In a large corpus such as that for violin and orchestra, we are bound to find some “curiosities”. Without wanting to be unkind to Robert Schumann’s ability as a composer, we’d have to attribute that moniker to his Violin Concerto in D minor, one of his last significant compositions, and one that remained unknown to all but a very small circle for more than 80 years after it was written.

Schumann wrote it in the Fall of 1853 for violinist Joseph Joachim. He had just previously completed another work for Joachim, the Fantasie, op. 131. Though Joachim performed Schumann’s Fantasie, he never performed the Violin Concerto. After playing it through with the Hannover Court Orchestra for Schumann in October 1853, Joachim retained the manuscript for the rest of his life. After Schumann’s attempted suicide the following February and ended up in a mental facility hereafter, Joachim evidently suspected the Concerto was a product of Schumann’s madness and thought of the music as morbid.

Now, there are a few disparate facts that add to this “morbid” idea; in a supplement to the Schumann Complete Edition, Johannes Brahms makes reference to a theme that would have been dictated to Schumann by the spirits of Mendelssohn and Schubert, no longer recognizing that it was a melody he had used in the slow movement of the Violin Concerto. Much later, in 1933, during a spiritualist séance in London attended by Joachim's two grand-nieces (the sister violinists Jelly d'Arányi and Adila Fachiri) a spirit-voice identifying himself as Robert Schumann requested Miss d'Aranyi to recover an unpublished work of his (of which she claimed to have no knowledge) and to perform it. In a second message, this time from the spirit of Joachim, they were directed to the Prussian State Library where the manuscript had been deposited for safe keeping.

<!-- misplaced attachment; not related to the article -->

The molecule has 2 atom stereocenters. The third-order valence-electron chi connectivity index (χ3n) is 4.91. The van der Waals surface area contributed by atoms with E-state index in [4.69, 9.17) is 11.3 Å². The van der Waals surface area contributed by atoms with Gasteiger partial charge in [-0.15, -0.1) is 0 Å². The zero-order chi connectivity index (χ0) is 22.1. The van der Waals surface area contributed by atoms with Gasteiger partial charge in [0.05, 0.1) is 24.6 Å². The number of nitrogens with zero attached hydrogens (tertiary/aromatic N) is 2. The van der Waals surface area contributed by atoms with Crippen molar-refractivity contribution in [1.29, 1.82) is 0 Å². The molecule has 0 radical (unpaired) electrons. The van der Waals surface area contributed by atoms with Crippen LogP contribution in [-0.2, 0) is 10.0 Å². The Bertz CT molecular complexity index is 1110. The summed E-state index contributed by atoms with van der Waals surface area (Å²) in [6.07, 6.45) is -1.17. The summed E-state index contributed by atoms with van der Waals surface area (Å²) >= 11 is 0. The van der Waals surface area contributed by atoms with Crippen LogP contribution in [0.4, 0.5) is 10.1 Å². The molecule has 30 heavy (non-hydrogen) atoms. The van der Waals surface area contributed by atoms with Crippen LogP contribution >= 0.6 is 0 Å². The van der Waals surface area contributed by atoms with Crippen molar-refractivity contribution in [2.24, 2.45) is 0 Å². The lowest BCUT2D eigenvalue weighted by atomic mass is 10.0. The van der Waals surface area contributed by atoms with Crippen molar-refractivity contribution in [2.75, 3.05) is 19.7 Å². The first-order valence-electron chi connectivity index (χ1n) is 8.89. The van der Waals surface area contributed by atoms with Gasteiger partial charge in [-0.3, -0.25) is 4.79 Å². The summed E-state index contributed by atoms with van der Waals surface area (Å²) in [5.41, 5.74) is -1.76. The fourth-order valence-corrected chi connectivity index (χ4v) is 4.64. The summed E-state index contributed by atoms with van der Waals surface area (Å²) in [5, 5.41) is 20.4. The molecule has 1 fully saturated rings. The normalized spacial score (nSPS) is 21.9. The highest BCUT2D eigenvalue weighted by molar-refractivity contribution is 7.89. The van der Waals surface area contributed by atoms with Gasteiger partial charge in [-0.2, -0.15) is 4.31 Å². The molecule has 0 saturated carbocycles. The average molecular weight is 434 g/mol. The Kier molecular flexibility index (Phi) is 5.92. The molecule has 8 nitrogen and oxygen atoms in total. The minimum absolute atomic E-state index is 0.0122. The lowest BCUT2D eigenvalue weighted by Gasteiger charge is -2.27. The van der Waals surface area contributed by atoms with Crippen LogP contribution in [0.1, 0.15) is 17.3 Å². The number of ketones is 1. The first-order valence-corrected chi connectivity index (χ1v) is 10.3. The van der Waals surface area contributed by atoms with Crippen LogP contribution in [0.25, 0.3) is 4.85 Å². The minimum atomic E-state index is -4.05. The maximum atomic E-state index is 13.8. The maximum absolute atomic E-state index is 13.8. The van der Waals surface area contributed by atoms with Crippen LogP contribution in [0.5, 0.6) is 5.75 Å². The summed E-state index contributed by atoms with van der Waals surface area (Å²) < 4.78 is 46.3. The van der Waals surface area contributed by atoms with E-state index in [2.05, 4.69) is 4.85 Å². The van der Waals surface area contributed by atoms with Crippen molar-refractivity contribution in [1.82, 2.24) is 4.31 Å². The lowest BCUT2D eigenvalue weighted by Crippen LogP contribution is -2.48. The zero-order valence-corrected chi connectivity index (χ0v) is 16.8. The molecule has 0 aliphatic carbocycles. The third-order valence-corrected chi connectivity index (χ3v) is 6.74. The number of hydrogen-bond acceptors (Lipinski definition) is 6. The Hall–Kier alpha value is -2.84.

Clearly less travelled than other Romantic concerti, I thought the work stands well in this particular pairing, and Kremer’s clean lines and impeccable technique add to the experience.

Happy listening

Robert SCHUMANN (1810-1856)
Violin Concerto In D Minor, A 23

Jean SIBELIUS (1865-1957)
Violin Concerto In D Minor, op. 47

Gidon Kremer, violin
Philharmonia Orchestra
Riccardo Muti, conducting

Angel Records ‎– DS-37957
Format: Vinyl (ADD), LP
Released: 1983